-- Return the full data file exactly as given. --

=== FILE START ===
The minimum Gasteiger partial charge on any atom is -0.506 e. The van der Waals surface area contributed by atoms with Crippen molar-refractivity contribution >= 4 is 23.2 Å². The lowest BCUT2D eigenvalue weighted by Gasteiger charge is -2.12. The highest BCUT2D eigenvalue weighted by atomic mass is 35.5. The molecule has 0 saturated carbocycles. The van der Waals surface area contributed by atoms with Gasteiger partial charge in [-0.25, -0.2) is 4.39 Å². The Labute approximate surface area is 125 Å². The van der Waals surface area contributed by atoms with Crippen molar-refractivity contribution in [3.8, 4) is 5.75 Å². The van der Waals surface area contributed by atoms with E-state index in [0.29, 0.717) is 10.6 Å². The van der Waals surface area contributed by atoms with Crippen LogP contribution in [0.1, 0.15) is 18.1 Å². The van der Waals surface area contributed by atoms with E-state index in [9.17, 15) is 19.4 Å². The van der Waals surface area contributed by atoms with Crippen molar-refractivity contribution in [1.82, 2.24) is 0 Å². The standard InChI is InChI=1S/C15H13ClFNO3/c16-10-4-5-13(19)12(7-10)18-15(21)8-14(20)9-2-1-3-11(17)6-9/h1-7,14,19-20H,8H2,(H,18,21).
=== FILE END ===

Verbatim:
The minimum Gasteiger partial charge on any atom is -0.506 e. The van der Waals surface area contributed by atoms with Crippen molar-refractivity contribution >= 4 is 23.2 Å². The lowest BCUT2D eigenvalue weighted by Gasteiger charge is -2.12. The highest BCUT2D eigenvalue weighted by atomic mass is 35.5. The molecule has 0 saturated carbocycles. The van der Waals surface area contributed by atoms with Gasteiger partial charge in [-0.25, -0.2) is 4.39 Å². The Labute approximate surface area is 125 Å². The van der Waals surface area contributed by atoms with Crippen molar-refractivity contribution in [3.8, 4) is 5.75 Å². The van der Waals surface area contributed by atoms with E-state index in [0.29, 0.717) is 10.6 Å². The van der Waals surface area contributed by atoms with Crippen LogP contribution in [0.1, 0.15) is 18.1 Å². The van der Waals surface area contributed by atoms with E-state index in [9.17, 15) is 19.4 Å². The van der Waals surface area contributed by atoms with Crippen molar-refractivity contribution in [1.82, 2.24) is 0 Å². The standard InChI is InChI=1S/C15H13ClFNO3/c16-10-4-5-13(19)12(7-10)18-15(21)8-14(20)9-2-1-3-11(17)6-9/h1-7,14,19-20H,8H2,(H,18,21).